This has got to be one of the most common indoor plants to be found in any household. It is characterized by white ‘flowers’ and dark green leaves. However, the flowers are not necessarily flowers but specialized leaf bracts that grow hooded over the flowers. It grows best in low humidity and medium to low light, making them suitable for rooms that have fewer windows. Furthermore, they require moist soil throughout. However, extreme care should be taken when watering peace lilies – do not overwater them.



These plants are also popular in many homes. They are easy to grow and create pleasant surroundings. They are great air purifiers, as they can absorb toxins like benzene, formaldehyde, and even carbon monoxide.




Képtalálat a következőre: „Ferns”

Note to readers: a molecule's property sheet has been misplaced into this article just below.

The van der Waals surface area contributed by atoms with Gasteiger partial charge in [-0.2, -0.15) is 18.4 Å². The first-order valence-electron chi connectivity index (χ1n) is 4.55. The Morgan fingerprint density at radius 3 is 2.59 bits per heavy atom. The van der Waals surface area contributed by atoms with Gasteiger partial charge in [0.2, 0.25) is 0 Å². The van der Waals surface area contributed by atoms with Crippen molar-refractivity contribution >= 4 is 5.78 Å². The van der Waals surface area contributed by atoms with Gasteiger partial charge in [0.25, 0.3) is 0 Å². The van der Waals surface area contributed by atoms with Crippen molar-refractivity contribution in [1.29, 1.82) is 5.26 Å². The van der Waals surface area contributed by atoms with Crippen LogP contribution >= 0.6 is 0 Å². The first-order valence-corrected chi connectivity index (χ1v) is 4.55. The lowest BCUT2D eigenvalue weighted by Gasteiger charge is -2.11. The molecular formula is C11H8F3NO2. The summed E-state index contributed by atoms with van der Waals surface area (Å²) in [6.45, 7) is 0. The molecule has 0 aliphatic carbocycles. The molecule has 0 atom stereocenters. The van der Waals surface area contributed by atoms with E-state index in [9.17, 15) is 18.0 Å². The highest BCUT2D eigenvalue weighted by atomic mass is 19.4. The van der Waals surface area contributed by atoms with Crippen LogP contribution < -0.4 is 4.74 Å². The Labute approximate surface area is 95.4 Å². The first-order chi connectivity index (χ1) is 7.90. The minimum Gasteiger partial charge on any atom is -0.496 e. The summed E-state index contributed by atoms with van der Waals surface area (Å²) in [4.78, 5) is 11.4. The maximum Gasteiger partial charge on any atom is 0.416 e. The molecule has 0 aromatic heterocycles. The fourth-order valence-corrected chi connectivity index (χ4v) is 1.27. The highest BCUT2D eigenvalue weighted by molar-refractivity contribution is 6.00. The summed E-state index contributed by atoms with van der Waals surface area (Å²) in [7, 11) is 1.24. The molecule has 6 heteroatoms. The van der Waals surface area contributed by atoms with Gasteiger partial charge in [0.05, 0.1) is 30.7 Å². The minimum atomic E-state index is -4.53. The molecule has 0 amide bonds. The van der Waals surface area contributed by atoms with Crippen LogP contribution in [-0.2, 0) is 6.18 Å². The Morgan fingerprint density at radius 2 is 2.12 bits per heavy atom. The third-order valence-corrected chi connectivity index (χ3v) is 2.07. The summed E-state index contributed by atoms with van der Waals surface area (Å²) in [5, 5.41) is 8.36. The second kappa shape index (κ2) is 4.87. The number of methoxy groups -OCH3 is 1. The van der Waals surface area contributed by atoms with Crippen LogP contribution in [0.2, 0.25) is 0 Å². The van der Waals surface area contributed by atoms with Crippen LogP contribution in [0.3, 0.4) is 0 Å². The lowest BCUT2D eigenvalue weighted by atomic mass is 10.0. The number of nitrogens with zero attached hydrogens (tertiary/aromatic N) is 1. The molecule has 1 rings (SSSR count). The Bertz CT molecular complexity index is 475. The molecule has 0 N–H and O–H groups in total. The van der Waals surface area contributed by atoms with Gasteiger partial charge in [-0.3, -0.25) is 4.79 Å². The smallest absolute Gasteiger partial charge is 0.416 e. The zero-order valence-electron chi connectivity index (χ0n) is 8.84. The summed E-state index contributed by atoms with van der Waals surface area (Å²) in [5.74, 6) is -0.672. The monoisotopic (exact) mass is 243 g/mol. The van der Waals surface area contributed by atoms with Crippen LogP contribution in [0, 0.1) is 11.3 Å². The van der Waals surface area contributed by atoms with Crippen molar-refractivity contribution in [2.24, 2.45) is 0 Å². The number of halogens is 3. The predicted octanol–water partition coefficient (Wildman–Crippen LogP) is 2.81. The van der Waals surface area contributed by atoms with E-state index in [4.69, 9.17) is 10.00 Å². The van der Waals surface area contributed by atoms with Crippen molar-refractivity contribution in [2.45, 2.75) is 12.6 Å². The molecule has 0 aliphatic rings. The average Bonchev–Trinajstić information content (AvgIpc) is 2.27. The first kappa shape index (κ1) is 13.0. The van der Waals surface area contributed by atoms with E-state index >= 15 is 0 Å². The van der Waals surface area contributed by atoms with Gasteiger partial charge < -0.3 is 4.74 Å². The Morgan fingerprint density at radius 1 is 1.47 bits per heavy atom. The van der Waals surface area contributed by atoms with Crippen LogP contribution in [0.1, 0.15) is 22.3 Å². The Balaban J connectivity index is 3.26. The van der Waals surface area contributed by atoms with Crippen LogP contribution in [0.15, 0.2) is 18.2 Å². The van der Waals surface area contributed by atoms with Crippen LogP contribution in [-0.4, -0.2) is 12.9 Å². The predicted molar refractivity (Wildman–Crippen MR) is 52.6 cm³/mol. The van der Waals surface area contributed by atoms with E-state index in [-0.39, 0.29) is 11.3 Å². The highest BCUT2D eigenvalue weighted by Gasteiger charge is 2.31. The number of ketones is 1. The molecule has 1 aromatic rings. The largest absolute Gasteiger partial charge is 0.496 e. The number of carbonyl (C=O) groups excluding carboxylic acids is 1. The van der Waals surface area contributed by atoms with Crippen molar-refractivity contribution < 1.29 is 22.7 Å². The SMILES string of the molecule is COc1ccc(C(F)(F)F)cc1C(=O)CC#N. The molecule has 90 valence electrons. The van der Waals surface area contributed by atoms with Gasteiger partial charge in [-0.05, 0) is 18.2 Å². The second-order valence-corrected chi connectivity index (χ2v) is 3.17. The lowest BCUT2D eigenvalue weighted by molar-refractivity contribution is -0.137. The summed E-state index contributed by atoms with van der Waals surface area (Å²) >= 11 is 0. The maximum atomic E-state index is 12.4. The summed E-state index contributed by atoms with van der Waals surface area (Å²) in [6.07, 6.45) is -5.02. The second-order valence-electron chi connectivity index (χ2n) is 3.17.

They are fascinating plants that have been around for a very long time. Even though most people see them as ordinary, dull plants, they are actually great air purifiers as they can get rid of toxins like toluene and xylene that commonly originate from substances like paint and glue.


Outdoor Garden

Hardy Hibiscus

This plant is characterized by dinner plate-sized flowers that blossom during late summer and early fall. They flourish in moist soil and bright sunlight. They usually grow up to 8 feet tall.


Crested Iris

Képtalálat a következőre: „Crested Iris”

They are characterized by delicate blue, white, or purple flowers during spring. Even when not in bloom, the small clusters of foliage provide pleasant outdoor scenery. They thrive best under medium light and require well-drained soils.


Northern Sea Oats